Interview conducted by Harriet Minter
Here, we talk to Rebecca McEwan from Oliver Wyman about how they are Investing in Women.
What does your job involve and how did you come to do it?
I’m the UK recruitment manager, which makes me responsible for recruiting all the entry-level consultants and specialists into the firm.
When I first joined the firm four years ago I only focussed on entry-level recruiting for consultant roles, but now I also recruit specialists who have digital or analytical capabilities. As the majority of our competitors are London only, unusually for a strategy consultancy, we have offices in the North of England as well, so I recruit for the entire of the UK.
What are the main issues you face when trying to achieve gender equality within OW / the industry?
Historically, strategy consulting has been a male dominated field, in part because we recruit heavily from STEM backgrounds which haven’t yet reached gender balance. But Oliver Wyman is committed to improving our female representation and in the last several years we have recruited 50% women into the entry level consulting role in the UK and are making strides at all levels to recruit, develop, and retain women.
For example, we’ve partnered with the 30% Club and Mission INCLUDE and women from across the firm take part in their mentoring programmes. Very often in professional services, initiatives are only open to the client-billing staff, but Oliver Wyman has ensured everyone has access to the mentoring, including support professionals.
What are some of the gender initiatives that you’re most proud of at OW?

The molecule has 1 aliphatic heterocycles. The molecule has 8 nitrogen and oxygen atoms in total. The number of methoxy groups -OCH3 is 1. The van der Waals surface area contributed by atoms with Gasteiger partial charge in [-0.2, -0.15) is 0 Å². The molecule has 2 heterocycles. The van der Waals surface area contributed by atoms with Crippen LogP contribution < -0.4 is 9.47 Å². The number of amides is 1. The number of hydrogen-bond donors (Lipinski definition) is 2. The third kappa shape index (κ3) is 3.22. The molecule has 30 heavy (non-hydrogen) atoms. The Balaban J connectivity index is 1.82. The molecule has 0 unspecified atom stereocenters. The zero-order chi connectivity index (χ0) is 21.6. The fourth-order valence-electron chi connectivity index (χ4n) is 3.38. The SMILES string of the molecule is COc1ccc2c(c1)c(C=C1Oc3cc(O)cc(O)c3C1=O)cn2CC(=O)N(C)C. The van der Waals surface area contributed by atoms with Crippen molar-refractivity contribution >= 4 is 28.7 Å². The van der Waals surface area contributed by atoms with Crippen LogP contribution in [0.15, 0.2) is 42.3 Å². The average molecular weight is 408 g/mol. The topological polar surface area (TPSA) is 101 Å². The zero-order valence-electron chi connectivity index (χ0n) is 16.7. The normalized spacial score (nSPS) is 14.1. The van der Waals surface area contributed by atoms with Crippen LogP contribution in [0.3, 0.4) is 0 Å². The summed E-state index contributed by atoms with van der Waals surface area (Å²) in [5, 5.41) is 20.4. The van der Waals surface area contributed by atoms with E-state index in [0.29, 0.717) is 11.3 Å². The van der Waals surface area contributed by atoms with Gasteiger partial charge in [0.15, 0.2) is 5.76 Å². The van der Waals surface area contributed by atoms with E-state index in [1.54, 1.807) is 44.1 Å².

When we’re recruiting women, they often pick up on our Women in Financial Services report or newly published Women in Leadership report. In the Women in FS report, we track progress towards gender parity among companies working in the financial services sector and propose new solutions for tackling the unequal representation of women. Ultimately, Oliver Wyman is committed to improving gender equality not just in our own firm, but more broadly in the industries and societies we work in. We know that diversity and inclusion are increasingly priorities for many of our clients and pride ourselves on being able to support their growth in this area.
We focus on the development of women leaders right from the start, with different initiatives and programmes designed for the different stages of a woman’s career at Oliver Wyman. From the beginning, new consultants have support around them from their formal Career Advisor and Talent Manager to more informal support from managers and mentors they meet in the office and on project work. Our Employee Resource Groups offer community and professional development opportunities for colleagues at all levels, as well, including reverse mentoring to help build more inclusive leaders at the firm, workshops on self-advocacy or other topics, and connection to female role models across the globe who showcase the wide range of leaderships styles that are successful here and represent the faces of their sectors. These women are award winners in the corporate world, but also have fulfilling lives outside the office. They’re mothers, partners, carers, adventurers, and leaders, and that’s a great role model for graduates to have!
Sponsorship and mentorship are critical at all stages, but as women become more senior, the role of a sponsor changes with them. One programme we are proud of is our Inspiring Leaders sponsorship program, where emerging diverse leaders are paired with senior level sponsors to help them progress to the next stage of their career and to work together on a leadership project that benefits both of them and the firm more broadly. We’ve seen great success with these sponsorship pairs, including stronger retention and lasting sponsorship within the firm.
What is there still left to do around gender equaIity at OW?